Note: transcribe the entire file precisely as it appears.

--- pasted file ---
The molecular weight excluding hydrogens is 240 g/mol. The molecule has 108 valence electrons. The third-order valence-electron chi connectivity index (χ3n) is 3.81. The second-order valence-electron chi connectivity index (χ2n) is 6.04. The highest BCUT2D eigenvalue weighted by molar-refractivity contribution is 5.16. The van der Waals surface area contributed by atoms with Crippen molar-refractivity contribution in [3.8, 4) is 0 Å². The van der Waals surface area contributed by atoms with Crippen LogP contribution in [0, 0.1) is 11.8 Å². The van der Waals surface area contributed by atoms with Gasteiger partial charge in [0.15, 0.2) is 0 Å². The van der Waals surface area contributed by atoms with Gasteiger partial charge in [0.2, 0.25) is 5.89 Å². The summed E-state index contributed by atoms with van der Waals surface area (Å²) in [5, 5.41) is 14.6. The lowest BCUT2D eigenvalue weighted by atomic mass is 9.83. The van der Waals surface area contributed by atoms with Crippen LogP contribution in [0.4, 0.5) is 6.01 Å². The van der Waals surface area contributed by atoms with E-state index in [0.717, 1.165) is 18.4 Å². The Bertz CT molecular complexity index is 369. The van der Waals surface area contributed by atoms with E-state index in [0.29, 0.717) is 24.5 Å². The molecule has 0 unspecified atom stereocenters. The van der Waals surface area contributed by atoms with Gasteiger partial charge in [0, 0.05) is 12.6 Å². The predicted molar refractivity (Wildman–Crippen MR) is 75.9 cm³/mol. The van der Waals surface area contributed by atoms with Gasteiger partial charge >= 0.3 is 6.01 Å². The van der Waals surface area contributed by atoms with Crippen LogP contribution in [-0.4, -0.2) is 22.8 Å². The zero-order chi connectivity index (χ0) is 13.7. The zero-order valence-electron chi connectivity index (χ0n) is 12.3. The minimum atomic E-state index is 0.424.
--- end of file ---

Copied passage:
The molecular weight excluding hydrogens is 240 g/mol. The molecule has 108 valence electrons. The third-order valence-electron chi connectivity index (χ3n) is 3.81. The second-order valence-electron chi connectivity index (χ2n) is 6.04. The highest BCUT2D eigenvalue weighted by molar-refractivity contribution is 5.16. The van der Waals surface area contributed by atoms with Crippen molar-refractivity contribution in [3.8, 4) is 0 Å². The van der Waals surface area contributed by atoms with Crippen LogP contribution in [0, 0.1) is 11.8 Å². The van der Waals surface area contributed by atoms with Gasteiger partial charge in [0.15, 0.2) is 0 Å². The van der Waals surface area contributed by atoms with Gasteiger partial charge in [0.2, 0.25) is 5.89 Å². The summed E-state index contributed by atoms with van der Waals surface area (Å²) in [5, 5.41) is 14.6. The lowest BCUT2D eigenvalue weighted by atomic mass is 9.83. The van der Waals surface area contributed by atoms with Crippen LogP contribution in [0.4, 0.5) is 6.01 Å². The van der Waals surface area contributed by atoms with E-state index in [0.717, 1.165) is 18.4 Å². The Bertz CT molecular complexity index is 369. The van der Waals surface area contributed by atoms with E-state index in [0.29, 0.717) is 24.5 Å². The molecule has 0 unspecified atom stereocenters. The van der Waals surface area contributed by atoms with Gasteiger partial charge in [0, 0.05) is 12.6 Å². The predicted molar refractivity (Wildman–Crippen MR) is 75.9 cm³/mol. The van der Waals surface area contributed by atoms with Gasteiger partial charge >= 0.3 is 6.01 Å². The van der Waals surface area contributed by atoms with Crippen LogP contribution in [-0.4, -0.2) is 22.8 Å². The zero-order chi connectivity index (χ0) is 13.7. The zero-order valence-electron chi connectivity index (χ0n) is 12.3. The minimum atomic E-state index is 0.424.